In 1995, two Stanford University students created a search engine called Backrub. Renamed Google, the company was registered three years later. Today, Google is influential, wealthy and valuable. Anything except content. The company is obsessed with targeted advertising which manifests in disturbing ways. People are tracked without consent online and in the real world, while devices eavesdrop on their conversations. Forever gorging on private lives, Google grabbed Fitbit, has one foot in the banking business and also caused a scandal with its secret Project Nightingale.
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The company released a popular AI home device called Google Assistant. A verbal command activates the system and tells it to record an audio file. In 2019, a leak released recordings of unsuspecting Dutch speakers. The Belgium public broadcaster VRT analyzed around 1,000 clips. Disturbingly, over 153 were accidentally captured. The owners had triggered Assistant without meaning to. Really confidential information was taped and transferred to Google. Indeed, some of the files contained names, addresses and some people even discussed their sex lives.
When confronted, Google admitted it was a security breach. One that enabled its contractors to listen to private discussions without consent. Previously, a spokesperson said that workers listened to recordings from Assistant to improve AI language skills. They claimed to use a mere 0.2 percent and removed all the personal data. The leak proved that this was not the case.
Many people trust Google when they search for investment opportunities. But a consumer watchdog called Which? found the trust was misplaced. Savers who searched for things like “cash Isa comparison,” and “best cash Isa,” were shown related ads marked as “promoted.” The ads flogged products that promised high returns without saying anything about risk.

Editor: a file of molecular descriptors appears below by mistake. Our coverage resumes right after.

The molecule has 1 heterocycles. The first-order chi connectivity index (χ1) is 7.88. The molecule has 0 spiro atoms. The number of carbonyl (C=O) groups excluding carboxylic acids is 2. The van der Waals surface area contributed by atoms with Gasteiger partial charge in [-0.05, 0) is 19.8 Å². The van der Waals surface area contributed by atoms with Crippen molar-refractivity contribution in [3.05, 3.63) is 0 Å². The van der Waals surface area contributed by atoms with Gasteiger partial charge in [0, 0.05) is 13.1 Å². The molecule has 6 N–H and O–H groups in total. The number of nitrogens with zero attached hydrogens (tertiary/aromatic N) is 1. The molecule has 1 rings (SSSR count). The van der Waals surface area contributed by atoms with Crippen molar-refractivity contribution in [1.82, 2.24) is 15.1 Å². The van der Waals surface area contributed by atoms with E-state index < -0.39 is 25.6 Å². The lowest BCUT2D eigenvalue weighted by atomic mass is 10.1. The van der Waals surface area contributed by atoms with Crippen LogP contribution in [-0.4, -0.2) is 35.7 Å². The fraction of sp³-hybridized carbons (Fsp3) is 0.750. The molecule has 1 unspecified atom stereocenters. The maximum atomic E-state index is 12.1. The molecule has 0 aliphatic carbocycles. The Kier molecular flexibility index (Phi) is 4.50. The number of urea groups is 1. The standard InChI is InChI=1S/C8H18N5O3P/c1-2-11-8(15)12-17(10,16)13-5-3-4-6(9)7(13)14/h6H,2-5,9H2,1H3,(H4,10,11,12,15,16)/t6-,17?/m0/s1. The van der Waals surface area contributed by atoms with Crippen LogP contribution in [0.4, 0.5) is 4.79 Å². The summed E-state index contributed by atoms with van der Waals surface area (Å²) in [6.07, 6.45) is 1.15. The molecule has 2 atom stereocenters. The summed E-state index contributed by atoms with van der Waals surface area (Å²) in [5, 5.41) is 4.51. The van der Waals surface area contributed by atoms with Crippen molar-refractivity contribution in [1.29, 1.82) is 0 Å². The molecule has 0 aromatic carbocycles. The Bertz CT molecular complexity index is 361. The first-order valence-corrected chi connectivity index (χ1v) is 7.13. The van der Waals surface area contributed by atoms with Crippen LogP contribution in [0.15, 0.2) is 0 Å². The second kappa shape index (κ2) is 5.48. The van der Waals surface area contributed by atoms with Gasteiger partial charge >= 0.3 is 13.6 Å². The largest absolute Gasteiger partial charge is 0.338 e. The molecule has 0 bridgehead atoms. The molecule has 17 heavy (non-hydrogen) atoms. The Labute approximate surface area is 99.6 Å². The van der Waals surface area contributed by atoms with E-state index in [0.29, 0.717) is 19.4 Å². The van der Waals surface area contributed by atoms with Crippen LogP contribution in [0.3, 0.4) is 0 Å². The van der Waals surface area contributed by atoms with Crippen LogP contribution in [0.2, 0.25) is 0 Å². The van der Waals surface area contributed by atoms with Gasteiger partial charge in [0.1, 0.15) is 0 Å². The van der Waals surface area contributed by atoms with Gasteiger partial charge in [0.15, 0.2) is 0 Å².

Which? asked volunteers, who were really looking to invest, to view the premium ads. Less than a third opted for trusted companies. Worryingly, 34 percent picked unknown firms with high returns. The two companies involved gave little to no information about any risks involved. There was no warning from Google, either.
Which? was not alone after concluding that Google cared more for paid ads than customer protection. On a previous occasion, The Daily Telegraph discovered that Google’s algorithm led people searching for low-risk investments to high-risk firms beaming with profits. Which? said that savers had already lost millions because ads hide the truth about how quickly investments can go wrong.
Google wants to know your movements. To keep a civilized front, the company pretends to give customers the chance to opt-out. Afterward, users can feel smugly anonymous. In 2018, Associated Press found that users are still tracked even when they explicitly tell Google to mind its own business. For the sake of the experiment, a team member turned off all tracking options on his phone and was shocked by how accurately his route was followed. Worse, his home address was also recorded.